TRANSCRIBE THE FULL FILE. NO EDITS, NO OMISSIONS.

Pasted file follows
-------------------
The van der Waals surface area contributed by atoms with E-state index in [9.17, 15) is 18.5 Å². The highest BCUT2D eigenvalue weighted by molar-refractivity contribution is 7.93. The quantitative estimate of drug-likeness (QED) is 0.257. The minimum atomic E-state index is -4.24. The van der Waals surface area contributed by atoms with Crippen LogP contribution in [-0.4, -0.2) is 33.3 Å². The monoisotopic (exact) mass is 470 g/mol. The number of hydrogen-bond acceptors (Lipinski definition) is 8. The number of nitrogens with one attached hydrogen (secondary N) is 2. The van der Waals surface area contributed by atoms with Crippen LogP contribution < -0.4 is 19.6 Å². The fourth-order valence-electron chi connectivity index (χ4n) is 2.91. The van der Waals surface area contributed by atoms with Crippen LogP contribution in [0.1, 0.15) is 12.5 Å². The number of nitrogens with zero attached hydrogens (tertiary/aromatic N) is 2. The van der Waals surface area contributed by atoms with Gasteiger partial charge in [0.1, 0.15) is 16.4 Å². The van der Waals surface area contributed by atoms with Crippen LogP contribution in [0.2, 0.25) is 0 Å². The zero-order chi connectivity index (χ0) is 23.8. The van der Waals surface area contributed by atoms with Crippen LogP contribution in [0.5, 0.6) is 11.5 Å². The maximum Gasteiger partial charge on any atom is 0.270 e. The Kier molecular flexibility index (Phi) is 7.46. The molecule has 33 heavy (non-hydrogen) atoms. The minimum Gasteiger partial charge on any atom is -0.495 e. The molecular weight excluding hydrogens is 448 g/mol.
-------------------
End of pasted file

The van der Waals surface area contributed by atoms with E-state index in [9.17, 15) is 18.5 Å². The highest BCUT2D eigenvalue weighted by molar-refractivity contribution is 7.93. The quantitative estimate of drug-likeness (QED) is 0.257. The minimum atomic E-state index is -4.24. The van der Waals surface area contributed by atoms with Crippen LogP contribution in [-0.4, -0.2) is 33.3 Å². The monoisotopic (exact) mass is 470 g/mol. The number of hydrogen-bond acceptors (Lipinski definition) is 8. The number of nitrogens with one attached hydrogen (secondary N) is 2. The van der Waals surface area contributed by atoms with Crippen LogP contribution < -0.4 is 19.6 Å². The fourth-order valence-electron chi connectivity index (χ4n) is 2.91. The van der Waals surface area contributed by atoms with Crippen LogP contribution in [0.1, 0.15) is 12.5 Å². The number of nitrogens with zero attached hydrogens (tertiary/aromatic N) is 2. The van der Waals surface area contributed by atoms with Gasteiger partial charge in [0.1, 0.15) is 16.4 Å². The van der Waals surface area contributed by atoms with Crippen LogP contribution in [0.2, 0.25) is 0 Å². The zero-order chi connectivity index (χ0) is 23.8. The van der Waals surface area contributed by atoms with Crippen LogP contribution in [0.5, 0.6) is 11.5 Å². The maximum Gasteiger partial charge on any atom is 0.270 e. The Kier molecular flexibility index (Phi) is 7.46. The molecule has 33 heavy (non-hydrogen) atoms. The minimum Gasteiger partial charge on any atom is -0.495 e. The molecular weight excluding hydrogens is 448 g/mol.